Youth Anxiety, Depression and Abuse Surged During COVID. 6 Charts from New CDC Data Show How Students Suffered — And Ways to Help Them Recover
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Mental health challenges, economic insecurity and parental abuse became a routine part of life for a staggering share of high school students during the pandemic, data released Thursday by the Centers for Disease Control and Prevention show.
More than a third of high school students reported experiencing poor mental health during the pandemic, more than half reported being subjected to emotional abuse at home and a quarter said a parent or another adult at home had lost their jobs, according to results from the first nationally representative survey of high school students’ mental health and well-being during the pandemic.
Faced with sudden school closures, social isolation and the fear of family loss or illness, 66% of students reported that schoolwork became more difficult to complete after the pandemic shuttered campuses nationwide in March 2020.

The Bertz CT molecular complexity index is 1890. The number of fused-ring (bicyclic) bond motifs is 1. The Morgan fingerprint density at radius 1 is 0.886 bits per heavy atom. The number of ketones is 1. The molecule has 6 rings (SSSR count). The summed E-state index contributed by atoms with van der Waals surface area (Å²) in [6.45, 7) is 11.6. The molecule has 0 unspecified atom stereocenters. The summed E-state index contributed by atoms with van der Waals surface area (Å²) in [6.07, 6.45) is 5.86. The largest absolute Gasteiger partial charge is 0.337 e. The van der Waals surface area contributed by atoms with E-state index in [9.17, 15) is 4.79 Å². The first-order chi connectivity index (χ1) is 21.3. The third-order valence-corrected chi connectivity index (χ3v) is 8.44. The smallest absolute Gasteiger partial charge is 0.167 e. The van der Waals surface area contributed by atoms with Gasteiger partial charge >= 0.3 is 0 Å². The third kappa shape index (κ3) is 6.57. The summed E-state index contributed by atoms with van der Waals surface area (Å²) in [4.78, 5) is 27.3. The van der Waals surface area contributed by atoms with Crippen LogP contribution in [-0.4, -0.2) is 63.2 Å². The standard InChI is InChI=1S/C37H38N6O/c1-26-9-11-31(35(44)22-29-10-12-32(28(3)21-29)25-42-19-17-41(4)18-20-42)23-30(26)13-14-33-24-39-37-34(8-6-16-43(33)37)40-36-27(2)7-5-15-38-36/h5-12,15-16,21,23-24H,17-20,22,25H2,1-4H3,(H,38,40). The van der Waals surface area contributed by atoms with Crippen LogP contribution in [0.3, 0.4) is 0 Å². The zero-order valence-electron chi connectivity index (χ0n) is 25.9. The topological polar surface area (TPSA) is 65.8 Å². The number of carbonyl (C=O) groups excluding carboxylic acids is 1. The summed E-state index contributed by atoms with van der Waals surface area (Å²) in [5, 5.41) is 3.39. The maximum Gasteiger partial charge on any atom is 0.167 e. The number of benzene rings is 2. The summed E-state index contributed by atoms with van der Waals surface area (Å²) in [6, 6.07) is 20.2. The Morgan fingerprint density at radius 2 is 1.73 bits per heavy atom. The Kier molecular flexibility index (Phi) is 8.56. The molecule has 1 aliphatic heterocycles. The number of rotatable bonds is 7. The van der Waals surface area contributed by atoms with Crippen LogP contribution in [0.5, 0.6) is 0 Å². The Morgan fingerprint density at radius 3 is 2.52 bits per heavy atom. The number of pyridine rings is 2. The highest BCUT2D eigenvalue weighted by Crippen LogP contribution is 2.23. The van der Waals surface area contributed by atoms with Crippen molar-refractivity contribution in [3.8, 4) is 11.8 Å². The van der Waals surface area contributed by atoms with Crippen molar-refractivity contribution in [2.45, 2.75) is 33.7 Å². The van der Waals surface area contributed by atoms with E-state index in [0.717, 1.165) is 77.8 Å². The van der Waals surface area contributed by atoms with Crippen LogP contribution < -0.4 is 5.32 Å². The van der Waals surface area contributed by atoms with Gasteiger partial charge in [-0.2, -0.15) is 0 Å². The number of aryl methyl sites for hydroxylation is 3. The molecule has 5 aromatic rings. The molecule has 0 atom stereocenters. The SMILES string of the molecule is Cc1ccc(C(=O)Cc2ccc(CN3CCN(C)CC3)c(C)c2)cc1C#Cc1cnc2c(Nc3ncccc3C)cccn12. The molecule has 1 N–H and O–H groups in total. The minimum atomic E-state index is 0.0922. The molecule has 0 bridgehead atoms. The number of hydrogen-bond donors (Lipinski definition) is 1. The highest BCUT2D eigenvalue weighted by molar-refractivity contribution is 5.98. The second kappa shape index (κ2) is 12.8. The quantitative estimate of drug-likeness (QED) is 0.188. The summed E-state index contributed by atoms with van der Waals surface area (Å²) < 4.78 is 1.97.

Even before the pandemic, survey data suggests that youth mental health had grown bleeker and suicide was already a leading cause of death among teens. The new CDC data point to a situation that’s grown even more dire, especially for LGBTQ youth and girls, two groups that reported particularly high levels of poor mental health during the pandemic.
In response, public health experts called on policymakers to act with urgency to reverse the trend.
“Young people and their families have been under incredible levels of stress during the pandemic,” Kathleen Ethier, director of the CDC’s division of adolescent and school health, said during a press call Thursday. “Our data exposes cracks and uncovers an important layer of insight into the extreme disruptions that some youth have encountered.”
The results come from the Adolescent Behaviors and Experiences Survey, which was completed by a nationally representative sample of 7,705 public and private high school students. The CARES Act-funded questionnaire was conducted online between January and June 2021. Since then, the country has entered a new phase of the pandemic as mask mandates and other public health measures are lifted, but while the death toll approaches 1 million. Public health officials acknowledged it’s unclear how youth well-being has fared since the survey was completed.